Running Scared: Observations of a Former Republican
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"Losing my faith in humanity ... one neocon at a time."

Wednesday, November 03, 2004

Post Mortem

posted by Jazz at 11/03/2004 08:55:00 AM


While it is not technically over, it certainly is finished in every meaningful sense. I believe that Bush's current lead in Ohio is greater than the total number of provisional and absentee ballots waiting to be counted. I had hoped that whoever won this election would win with a clear mandate from the people by gaining a clean majority in the popular vote, and more than 300 in the electoral college. One out of two isn't bad, and I think Bush will finish with 286 in the EC, which is still substantial. Before this blog converts to a depressing parade of pet pictures and recipes for speedies, I think it's important to stop and take a look at what happened, what went wrong, and what this portends for the future.


There will be questions from the segment of America that favors tin foil in their haberdashery, but I can't live in that world. Questions will be raised about how the exit polls could be so wrong, when they have traditionally been piercingly accurate, and why they went wrong in the states with the new electronic voting systems. I simply can not sign on for that. The votes have been counted, as far as I'm concerned. I desperately wanted Bush out of office, but I believe that he won a true majority of the popular vote - not just a plurality - a feat not accomplished by anyone since Reagan, who was arguably the most popular president in the last half century. Bush could have done better in the electoral college, but I am willing to accept 286 as a clear victory, if a close one.

I believe that Bush did win, and did so legitimately. Kerry needs to concede early today, simply to maintain his own dignity and to allow the democratic process to move forward.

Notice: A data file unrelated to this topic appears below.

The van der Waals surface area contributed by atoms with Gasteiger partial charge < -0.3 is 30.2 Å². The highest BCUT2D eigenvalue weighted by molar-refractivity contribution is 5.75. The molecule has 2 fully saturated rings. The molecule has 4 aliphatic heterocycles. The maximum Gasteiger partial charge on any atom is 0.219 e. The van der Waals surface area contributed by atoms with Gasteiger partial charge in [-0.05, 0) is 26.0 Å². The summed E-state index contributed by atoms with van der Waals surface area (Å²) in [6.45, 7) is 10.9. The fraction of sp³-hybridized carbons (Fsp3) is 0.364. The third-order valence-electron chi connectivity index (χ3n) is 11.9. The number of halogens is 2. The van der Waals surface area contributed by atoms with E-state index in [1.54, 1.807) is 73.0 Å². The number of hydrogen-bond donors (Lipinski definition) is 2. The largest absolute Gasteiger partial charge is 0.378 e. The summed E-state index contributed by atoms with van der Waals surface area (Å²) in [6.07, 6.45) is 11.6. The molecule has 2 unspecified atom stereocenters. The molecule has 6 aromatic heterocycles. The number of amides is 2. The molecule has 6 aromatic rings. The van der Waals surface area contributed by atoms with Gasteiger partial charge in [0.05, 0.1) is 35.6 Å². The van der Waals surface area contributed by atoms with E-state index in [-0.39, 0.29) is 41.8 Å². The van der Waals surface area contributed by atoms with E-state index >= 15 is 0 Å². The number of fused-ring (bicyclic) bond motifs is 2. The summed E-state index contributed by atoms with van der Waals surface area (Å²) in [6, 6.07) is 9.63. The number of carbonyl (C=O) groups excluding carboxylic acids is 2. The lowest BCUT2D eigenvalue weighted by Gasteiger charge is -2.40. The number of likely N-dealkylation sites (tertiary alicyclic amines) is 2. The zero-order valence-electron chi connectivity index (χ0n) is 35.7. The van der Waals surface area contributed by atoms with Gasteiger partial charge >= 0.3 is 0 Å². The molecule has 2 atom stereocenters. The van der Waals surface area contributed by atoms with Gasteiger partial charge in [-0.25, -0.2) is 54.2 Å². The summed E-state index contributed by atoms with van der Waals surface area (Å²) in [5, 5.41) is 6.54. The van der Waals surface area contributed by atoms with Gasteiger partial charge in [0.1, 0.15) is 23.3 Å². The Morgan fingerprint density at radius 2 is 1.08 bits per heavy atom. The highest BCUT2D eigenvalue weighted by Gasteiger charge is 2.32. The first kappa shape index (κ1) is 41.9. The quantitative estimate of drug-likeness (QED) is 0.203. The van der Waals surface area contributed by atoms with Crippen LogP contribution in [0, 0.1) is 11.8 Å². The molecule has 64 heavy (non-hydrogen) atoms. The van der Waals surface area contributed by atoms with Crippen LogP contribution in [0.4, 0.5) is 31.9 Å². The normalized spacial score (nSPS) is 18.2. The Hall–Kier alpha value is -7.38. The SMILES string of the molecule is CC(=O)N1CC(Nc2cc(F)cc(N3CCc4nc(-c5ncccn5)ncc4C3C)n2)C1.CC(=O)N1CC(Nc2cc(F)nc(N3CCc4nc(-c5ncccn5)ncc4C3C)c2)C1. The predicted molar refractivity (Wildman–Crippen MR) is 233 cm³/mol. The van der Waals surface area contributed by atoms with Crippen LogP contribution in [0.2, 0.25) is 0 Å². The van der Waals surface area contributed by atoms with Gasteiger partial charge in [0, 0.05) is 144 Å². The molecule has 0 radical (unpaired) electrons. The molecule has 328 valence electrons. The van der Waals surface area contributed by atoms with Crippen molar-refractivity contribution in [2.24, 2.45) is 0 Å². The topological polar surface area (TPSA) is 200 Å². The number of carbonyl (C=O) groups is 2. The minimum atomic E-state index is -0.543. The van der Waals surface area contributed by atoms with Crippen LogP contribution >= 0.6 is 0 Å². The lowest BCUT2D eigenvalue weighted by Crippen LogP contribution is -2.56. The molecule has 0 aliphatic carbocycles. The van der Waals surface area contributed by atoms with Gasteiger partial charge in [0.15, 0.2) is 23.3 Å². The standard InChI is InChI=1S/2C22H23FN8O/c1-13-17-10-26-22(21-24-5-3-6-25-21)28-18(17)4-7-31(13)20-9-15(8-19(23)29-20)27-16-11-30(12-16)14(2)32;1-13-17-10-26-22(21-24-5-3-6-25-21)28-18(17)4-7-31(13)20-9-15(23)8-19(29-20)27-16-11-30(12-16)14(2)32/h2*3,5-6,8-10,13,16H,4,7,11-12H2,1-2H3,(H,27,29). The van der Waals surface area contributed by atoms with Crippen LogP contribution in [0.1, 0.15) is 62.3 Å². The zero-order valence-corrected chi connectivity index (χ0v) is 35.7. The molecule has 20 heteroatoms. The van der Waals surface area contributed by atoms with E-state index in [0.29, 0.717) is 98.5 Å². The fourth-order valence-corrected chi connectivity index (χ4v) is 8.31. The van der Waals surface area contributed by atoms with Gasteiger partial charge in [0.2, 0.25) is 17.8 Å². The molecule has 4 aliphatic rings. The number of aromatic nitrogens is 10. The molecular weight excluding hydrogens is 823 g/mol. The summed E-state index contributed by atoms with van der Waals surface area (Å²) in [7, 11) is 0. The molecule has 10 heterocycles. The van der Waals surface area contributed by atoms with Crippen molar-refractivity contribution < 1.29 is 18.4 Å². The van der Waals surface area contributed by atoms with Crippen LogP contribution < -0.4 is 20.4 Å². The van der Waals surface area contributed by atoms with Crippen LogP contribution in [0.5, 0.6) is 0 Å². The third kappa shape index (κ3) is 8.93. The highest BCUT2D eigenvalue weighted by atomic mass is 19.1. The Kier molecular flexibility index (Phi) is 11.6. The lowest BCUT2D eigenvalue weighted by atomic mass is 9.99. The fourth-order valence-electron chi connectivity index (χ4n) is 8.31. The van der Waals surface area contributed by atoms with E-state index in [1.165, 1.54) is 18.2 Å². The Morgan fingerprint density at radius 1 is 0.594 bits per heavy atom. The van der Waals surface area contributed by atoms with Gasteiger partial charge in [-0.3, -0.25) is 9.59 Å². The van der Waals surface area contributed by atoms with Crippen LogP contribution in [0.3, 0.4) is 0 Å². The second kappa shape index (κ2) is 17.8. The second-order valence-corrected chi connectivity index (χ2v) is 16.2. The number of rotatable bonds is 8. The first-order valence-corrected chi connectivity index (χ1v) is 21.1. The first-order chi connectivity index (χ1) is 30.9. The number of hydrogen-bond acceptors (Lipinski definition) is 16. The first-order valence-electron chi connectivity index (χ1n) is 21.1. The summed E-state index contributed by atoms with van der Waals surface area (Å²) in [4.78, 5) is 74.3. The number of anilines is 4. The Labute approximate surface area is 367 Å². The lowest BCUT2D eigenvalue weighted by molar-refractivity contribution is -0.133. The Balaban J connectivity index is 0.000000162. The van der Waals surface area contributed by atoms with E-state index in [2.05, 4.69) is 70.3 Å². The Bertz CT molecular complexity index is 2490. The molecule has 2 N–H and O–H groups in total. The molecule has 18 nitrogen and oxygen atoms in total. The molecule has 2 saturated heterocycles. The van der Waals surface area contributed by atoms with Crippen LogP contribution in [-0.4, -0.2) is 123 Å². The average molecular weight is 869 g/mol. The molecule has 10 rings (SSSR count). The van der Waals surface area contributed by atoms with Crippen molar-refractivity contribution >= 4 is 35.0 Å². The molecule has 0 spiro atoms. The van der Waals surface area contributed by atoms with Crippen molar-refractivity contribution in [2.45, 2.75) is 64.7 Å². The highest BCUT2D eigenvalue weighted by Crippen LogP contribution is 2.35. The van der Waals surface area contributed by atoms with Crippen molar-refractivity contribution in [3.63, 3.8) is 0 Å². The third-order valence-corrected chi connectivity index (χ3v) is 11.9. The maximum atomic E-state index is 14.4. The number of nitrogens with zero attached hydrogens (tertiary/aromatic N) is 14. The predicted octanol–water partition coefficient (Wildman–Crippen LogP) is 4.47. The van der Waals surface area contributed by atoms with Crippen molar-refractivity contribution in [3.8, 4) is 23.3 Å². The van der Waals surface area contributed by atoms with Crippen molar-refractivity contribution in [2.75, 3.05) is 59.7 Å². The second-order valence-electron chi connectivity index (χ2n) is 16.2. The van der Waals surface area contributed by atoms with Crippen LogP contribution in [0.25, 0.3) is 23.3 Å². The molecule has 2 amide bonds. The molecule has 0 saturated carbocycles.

Frankly, nothing went wrong. The majority of Americans simply bought into what Bush was selling, succumbed to fear, and made their choice accordingly. I think Kerry's team fought a spirited campaign, he conveyed his message as well as he was able to, and he garnered a very respectable portion of both the popular and electoral votes. It simply wasn't enough, though. There has to be a winner and a loser in a contest like that, and Kerry is the loser.


This is a perplexing question, both for me, personally, and for the country at large. We had a serious conversation last night, which is still ongoing, about the possibility of leaving the United States. One of the serious consequences of a second Bush term, aside from living four more years in an increasingly dangerous world because of this madman's policies, is what I view as a near certainty that this will set the stage for a Hillary Clinton presidency in 2008. It could be eight or even twelve years before we have a chance of getting a president who I could genuinely support.

Bush, unfettered by a need to be elected again and obviously not concerned about whatever legacy he may leave, seems clearly destined to affect the country and the world in a vast way. I expect to see wars begin on other fronts in the next few years. Death tolls will continue to rise, and the rest of the world will grow to distrust and despise us more deeply than they do now. Terrorist attacks will come as Bush's arrogance continues to infuriate the Muslim world and isolate us from our former allies and supporters. The President will probably be able to tip the Supreme Court, once and for all, to such a radically right wing stance that personal liberties and diversity in this country are going to be seriously endangered.

The economy has hard times ahead. Bush is hardly likely to suddenly become a fiscal conservative overnight. I have no idea how the next generation will pay off the massive deficit that we're going to leave them, but I wish them luck. As companies continue to ship jobs overseas without a president to keep them in check, the wealth gap between the very rich few and the increasingly poor many will grow more vast.

The environment will likely take the biggest hit. Bush dismisses any hard science that doesn't agree with his "vision" of the world. Environmental protection measures which have barely been sufficient will continue to be scrapped in favor of more industry-friendly policies. This president obviously has no incentive to move us away from an oil driven energy policy, so drilling will expand and true wilderness will continue to shrink.

From a personal perspective, the most glaring disaster is the effect this will have on the Republican party. The mandate which Bush received and the continued advances in the House and Senate will be touted by the neocon and theocon hawks as a complete validation of their ultraconservative views. Moderate voices in our party will be effectively silenced now. The lines of separation between church and state are going to continue to blur, and the civil rights of many Americans are going to be taking a back seat. I find it highly unlikely that I will be able to continue on with the GOP. I will take my time making that decision, though, as I don't want to rush into something that important.

I'd like to write something more cheerful about last night's election, but I can't find much sunshine through the current fog. Good luck to us all.